Ask Our Resident Yogi: How To Use Yoga To Help You Sleep

Every two weeks, our resident Yogini will answer any questions regarding yoga that you, our readers, have. Today she’ll talk about yoga for sleep. Kristin is a 200-hour registered yoga instructor. She was first introduced to yoga in 2008, and had an intermittent practice until late 2014, when she began to crave more. She favors fun, stretchy and fast-paced Vinyasa, and relaxing Yin classes. While she is a certified yoga teacher, she is not a medical doctor. Consult your MD if you are concerned about pre-existing conditions about you and your yoga practice.

Yoga For Sleep

For those of you who experience insomnia, or who sometimes have difficulty sleeping, yoga can help with that. How? Yoga stills the mind, helps you to focus on the breath, and lowers both physical and mental fatigue and stress. A flowing sequence paired with deep and slow abdominal breathing can help activate your parasympathetic nervous system, which essentially halts stress and calms you done. Even chronic insomniacs benefit from regularly practicing yoga, according to this study. Here is a sequence to incorporate into your nightly routine to put you in a relaxed frame of mind before settling into a peaceful slumber.

*An asterisk is next to the recommended poses if you prefer a shorter sequence

Start with a *Wide Legged Forward Bend, or Prasarita Padottanasana. Bring your feet wide, so that if you stretch your arms out to the side, your ankles are underneath your wrists. Engaging your thighs, and making sure you are rooting down in your feet (the toes can point forward, or maybe you bring your toes in a bit), inhale deeply, and exhale and begin to fold from the hips. Release your hands to the ground. You can leave your hands down, or walk them underneath the body. Breathe fully for one minute.

16383984312_e57cd400ed_z

From Prasarita, very slowly begin to roll up to a standing, and then come to a seat on the ground. Stretch your legs out long in front of you, and move into Head to Knee Forward Bend. Note: just because it says head to knee, it doesn’t mean you need to get there. If your head is about a thousand feet away from your knee, that’s OK. Don’t force yourself and remember that you are looking for a gentle practice to prepare you for sleep. Make sure you are relaxed, breathing fully and deeply, and roll your shoulders away from your ears.

Once your legs are gently stretched out, find your way onto your back body, so that you are laying down. You’ll bend your knees, and bring feet close to your sit bones. Make your way into Bridge pose, breathing with deep inhales and long exhales, and hold for a minute. Use your hands or a block for support. When you come out of it, just hug your knees close to your chest, and gently rock from side to side.

From here, you’ll move into your basic *Balasana. Stay here for up to 5 minutes and breathe in and out fully and deeply. Once done, bring yourself up to a seat with the soles of the feet touching, and knees wide for your Bound Angle Pose or Baddha Konasana. On your exhale, fold over as much as you can. Since this is a gentle practice, don’t worry if your spine isn’t straight. Just relax into this, and breathe deeply. Hold for 20 full deep breaths, or about a minute.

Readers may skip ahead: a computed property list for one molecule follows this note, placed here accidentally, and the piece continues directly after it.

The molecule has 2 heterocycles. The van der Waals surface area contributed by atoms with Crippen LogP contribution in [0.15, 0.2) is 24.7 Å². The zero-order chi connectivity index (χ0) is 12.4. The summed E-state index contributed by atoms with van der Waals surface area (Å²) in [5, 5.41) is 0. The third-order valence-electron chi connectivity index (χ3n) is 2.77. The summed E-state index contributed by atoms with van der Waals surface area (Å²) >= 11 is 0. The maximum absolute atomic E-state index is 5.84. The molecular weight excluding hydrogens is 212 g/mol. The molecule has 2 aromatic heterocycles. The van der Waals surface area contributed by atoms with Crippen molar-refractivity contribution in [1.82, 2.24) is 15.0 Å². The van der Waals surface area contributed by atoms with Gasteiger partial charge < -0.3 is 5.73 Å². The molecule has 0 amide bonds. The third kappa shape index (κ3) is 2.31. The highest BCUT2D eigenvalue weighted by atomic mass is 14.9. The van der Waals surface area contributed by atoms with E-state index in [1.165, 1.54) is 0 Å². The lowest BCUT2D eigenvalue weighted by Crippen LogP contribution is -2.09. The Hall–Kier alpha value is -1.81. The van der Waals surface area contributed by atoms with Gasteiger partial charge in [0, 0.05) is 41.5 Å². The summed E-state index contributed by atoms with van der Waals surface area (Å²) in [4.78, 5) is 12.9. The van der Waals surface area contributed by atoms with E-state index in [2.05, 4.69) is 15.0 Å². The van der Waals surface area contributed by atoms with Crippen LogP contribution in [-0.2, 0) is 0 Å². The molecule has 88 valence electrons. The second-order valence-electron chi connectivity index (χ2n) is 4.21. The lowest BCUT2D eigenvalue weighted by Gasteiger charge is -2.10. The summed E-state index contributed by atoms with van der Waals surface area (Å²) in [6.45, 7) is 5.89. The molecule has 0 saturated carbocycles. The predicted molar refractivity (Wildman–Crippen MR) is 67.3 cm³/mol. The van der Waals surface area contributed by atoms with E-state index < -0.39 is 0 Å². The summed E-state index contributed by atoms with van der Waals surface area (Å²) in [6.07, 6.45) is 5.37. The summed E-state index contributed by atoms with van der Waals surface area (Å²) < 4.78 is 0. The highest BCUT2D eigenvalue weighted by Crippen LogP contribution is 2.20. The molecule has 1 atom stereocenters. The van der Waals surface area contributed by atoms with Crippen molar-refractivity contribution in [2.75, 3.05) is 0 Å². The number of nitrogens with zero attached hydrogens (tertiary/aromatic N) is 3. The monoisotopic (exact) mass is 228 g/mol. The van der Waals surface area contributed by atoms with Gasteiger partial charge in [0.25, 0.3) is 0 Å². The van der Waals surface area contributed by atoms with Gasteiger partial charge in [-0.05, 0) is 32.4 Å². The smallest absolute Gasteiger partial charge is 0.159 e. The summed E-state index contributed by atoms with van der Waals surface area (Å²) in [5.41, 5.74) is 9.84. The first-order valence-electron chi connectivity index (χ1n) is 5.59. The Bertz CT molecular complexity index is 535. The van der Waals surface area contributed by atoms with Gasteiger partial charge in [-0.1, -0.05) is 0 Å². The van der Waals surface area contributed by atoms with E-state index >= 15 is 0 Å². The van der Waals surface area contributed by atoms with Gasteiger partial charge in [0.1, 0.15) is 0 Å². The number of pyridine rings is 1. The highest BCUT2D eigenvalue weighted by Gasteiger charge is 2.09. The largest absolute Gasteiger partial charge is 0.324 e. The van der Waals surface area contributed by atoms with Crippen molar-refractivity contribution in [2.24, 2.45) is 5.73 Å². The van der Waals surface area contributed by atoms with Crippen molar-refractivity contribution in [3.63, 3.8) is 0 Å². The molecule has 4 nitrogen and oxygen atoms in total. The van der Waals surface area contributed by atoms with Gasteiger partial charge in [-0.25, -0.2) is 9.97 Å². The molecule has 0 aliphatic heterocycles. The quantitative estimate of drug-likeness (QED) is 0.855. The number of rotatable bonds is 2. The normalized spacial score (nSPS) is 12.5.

5446318398_e02ea9ae1c_z

After the appropriate time, gently roll your spine all the way up, and release your legs straight out in front you you. You’ll want to make sure your sit bones are rooted into the mat, and the true Seated Forward Bend is with straight legs. However, for this sequence it may be more appropriate to bend the knees, a lot or a little. You can even place a rolled up blanket to place under your knees. When you’re ready, gently bend over your legs, letting your head be heavy and relaxing the neck. Breathe very deeply, so you feel you back body expanding with breath. Stay here for at least a minute.

Begin to roll up with a straight spine, and then move towards a wall, if you aren’t close to one already. You’ll be moving into *Legs Up The Wall, and it is up to you if you want support in the form of a blanket, pillow, bolster, or block. Stay here for at least five minutes.

5238813733_eb2f4c3ba7_b

Following Legs Up The Wall, bring your legs back down, so that you are laying down completely. Bring the soles of the feet together, knees wide, so that your legs form a diamond shape. Your feet should be far away from the  body. Relax the hands on the belly, on your thighs, or on your mat close to your hips. This is *Reclining Goddess pose or Supta Baddha Konasana, and besides being my absolute favorite pose, it gently opens the heart, thighs, and calms the central nervous system. Be here for at least a minute, but up to five.

Gently hug the knees into the chest, and maybe rock slowly from side to side. For a gentle massage to the organs, and to relax the spine, move into a *Reclining Spinal Twist. Keeping the knees stacked, or crossing right over left, just carry the legs to the left and open up your chest by opening up to the right with your right arm. Pause on this side for a minute, and then do the opposite for the other side.

By now, you should be feeling relaxed, and ready for sleep. If you would like, you can be in your corpse pose for a few minutes before moving to your bed for sleep, or you can head straight to bed.

Sleep well! If you have any yoga related questions, be sure to comment, below or on Facebook or tweet @LitDarling!

Wide Legged Stance by: Nicholas A. Tonelli 
Viparita Karani by: kellinahandbasket
Baddha Konasana by: yoga mama
Kristin U.

Kristin U.

Kristin is a Florida native and she loves going to the beach, traveling, practicing yoga, reading good books (especially Harry Potter), and thinking pretty things. She's also kinda obsessed with her black labrador.
Kristin U.